NHS organisations are understood to be developing contingency plans in case a company providing services to around 90 clinical commissioning groups runs into further financial trouble.

Nestor Primecare Services is the legal entity behind Allied Healthcare, which is seeking a company’s voluntary arrangement that would involve rescheduling repayments to its creditors.

It has contracts with CCGs for GP out of hours, walk in and urgent care centres, and other NHS funded services around the country. Many of its contracts are in the West Midlands, including urgent care centres, custody healthcare and primary care. The company is also a major player in the home care market and has contracts with many councils.

Paul Jennings, chief executive for NHS Birmingham and Solihull CCG, said: “Our priority is to ensure that patients in Birmingham and Solihull continue to receive the highest quality care; we are working closely with our partner organisations to do this.”

Sandwell and West Birmingham CCG – the lead commissioner for out of hours services in the area – said: “Primecare is one of the providers of out of hours GP services in the West Midlands. The West Midlands Integrated Urgent Care Alliance is working with its partners and providers to ensure that continuity of care for patients is maintained.”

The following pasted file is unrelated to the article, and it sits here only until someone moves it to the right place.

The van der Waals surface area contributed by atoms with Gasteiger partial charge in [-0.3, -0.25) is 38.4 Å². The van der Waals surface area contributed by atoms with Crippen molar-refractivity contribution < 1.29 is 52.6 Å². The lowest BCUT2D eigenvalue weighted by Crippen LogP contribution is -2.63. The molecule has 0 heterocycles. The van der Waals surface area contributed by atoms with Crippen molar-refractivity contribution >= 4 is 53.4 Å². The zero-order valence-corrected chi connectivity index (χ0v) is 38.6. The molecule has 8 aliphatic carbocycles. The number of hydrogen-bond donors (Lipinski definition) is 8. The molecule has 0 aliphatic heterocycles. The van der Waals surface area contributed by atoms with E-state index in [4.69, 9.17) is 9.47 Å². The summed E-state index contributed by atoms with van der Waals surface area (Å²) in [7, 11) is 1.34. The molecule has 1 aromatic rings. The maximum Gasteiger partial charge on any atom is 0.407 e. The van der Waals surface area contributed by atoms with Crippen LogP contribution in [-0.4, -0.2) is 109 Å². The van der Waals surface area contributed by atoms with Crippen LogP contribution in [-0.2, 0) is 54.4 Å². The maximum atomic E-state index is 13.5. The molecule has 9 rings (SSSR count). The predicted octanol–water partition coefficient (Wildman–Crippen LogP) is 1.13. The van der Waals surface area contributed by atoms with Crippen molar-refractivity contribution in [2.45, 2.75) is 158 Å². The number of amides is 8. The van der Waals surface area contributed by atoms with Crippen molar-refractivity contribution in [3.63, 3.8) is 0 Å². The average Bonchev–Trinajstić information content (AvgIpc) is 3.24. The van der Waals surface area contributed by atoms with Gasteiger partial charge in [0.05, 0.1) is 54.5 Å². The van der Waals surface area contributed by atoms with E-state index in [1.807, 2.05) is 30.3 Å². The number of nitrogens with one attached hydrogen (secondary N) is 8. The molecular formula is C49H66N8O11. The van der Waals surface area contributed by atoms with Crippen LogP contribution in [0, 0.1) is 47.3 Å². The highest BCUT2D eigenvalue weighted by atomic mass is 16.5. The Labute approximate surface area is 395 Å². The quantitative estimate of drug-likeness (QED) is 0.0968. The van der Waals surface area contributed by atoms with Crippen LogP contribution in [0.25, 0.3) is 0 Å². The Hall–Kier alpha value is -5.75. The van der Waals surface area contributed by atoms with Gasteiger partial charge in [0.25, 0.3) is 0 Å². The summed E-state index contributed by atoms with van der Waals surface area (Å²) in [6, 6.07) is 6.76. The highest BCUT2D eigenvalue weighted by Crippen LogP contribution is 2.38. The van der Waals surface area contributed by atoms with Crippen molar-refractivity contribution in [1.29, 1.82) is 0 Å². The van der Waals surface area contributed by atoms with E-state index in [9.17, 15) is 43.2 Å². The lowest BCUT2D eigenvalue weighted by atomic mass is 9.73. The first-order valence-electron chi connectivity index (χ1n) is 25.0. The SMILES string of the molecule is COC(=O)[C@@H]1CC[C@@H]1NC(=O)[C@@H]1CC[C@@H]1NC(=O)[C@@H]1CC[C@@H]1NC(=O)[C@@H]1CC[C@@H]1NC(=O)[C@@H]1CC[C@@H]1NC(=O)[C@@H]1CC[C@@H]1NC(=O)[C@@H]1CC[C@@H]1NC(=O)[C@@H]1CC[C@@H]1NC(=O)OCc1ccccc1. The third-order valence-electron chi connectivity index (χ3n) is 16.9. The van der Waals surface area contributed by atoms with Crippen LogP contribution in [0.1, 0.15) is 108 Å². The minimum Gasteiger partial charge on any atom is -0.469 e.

The company has around three weeks left to agree actions with its creditors, which include two of its pension funds. Nestor Primecare’s last published accounts show it was planning to make payments into these closed funds over the next few years to ensure they have assets to meet their liabilities.

Allied said the proposed company’s voluntary arrangement will not impact the care it provides and would help it address the short term pressures it faces. The arrangement would not lead to any redundancies, it added.

In a statement, the company said: “Allied Healthcare will continue to trade safely and it remains business as usual for Allied Healthcare employees and customers.”

One of the major issues for the company is believed to be a ruling that carers sleeping overnight should be paid at least the national minimum wage for all hours, rather than a flat rate. Social care providers potentially face back payments dating back years to cover the costs of this.